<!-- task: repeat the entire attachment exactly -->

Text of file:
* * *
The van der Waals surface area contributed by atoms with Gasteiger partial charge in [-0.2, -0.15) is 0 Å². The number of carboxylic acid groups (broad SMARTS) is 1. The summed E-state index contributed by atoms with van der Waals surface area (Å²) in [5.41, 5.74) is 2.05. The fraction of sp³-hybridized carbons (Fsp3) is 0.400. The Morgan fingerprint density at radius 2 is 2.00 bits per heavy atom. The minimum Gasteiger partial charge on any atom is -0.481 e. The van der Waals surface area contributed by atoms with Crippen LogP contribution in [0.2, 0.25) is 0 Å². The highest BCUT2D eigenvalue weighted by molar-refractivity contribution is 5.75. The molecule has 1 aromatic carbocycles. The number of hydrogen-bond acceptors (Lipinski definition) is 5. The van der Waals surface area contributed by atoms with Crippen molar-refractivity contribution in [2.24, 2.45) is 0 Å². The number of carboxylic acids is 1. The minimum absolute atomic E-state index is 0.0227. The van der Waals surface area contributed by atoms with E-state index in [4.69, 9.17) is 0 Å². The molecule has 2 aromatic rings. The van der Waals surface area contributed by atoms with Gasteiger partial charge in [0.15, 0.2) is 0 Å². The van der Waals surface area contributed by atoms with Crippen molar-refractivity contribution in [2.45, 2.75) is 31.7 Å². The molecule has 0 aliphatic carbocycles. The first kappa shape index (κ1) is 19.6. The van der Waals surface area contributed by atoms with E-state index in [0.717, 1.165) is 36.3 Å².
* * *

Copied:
The van der Waals surface area contributed by atoms with Gasteiger partial charge in [-0.2, -0.15) is 0 Å². The number of carboxylic acid groups (broad SMARTS) is 1. The summed E-state index contributed by atoms with van der Waals surface area (Å²) in [5.41, 5.74) is 2.05. The fraction of sp³-hybridized carbons (Fsp3) is 0.400. The Morgan fingerprint density at radius 2 is 2.00 bits per heavy atom. The minimum Gasteiger partial charge on any atom is -0.481 e. The van der Waals surface area contributed by atoms with Crippen LogP contribution in [0.2, 0.25) is 0 Å². The highest BCUT2D eigenvalue weighted by molar-refractivity contribution is 5.75. The molecule has 1 aromatic carbocycles. The number of hydrogen-bond acceptors (Lipinski definition) is 5. The van der Waals surface area contributed by atoms with Crippen molar-refractivity contribution in [2.24, 2.45) is 0 Å². The number of carboxylic acids is 1. The minimum absolute atomic E-state index is 0.0227. The van der Waals surface area contributed by atoms with E-state index in [4.69, 9.17) is 0 Å². The molecule has 2 aromatic rings. The van der Waals surface area contributed by atoms with Gasteiger partial charge in [0.15, 0.2) is 0 Å². The van der Waals surface area contributed by atoms with Crippen molar-refractivity contribution in [2.45, 2.75) is 31.7 Å². The molecule has 0 aliphatic carbocycles. The first kappa shape index (κ1) is 19.6. The van der Waals surface area contributed by atoms with E-state index in [0.717, 1.165) is 36.3 Å².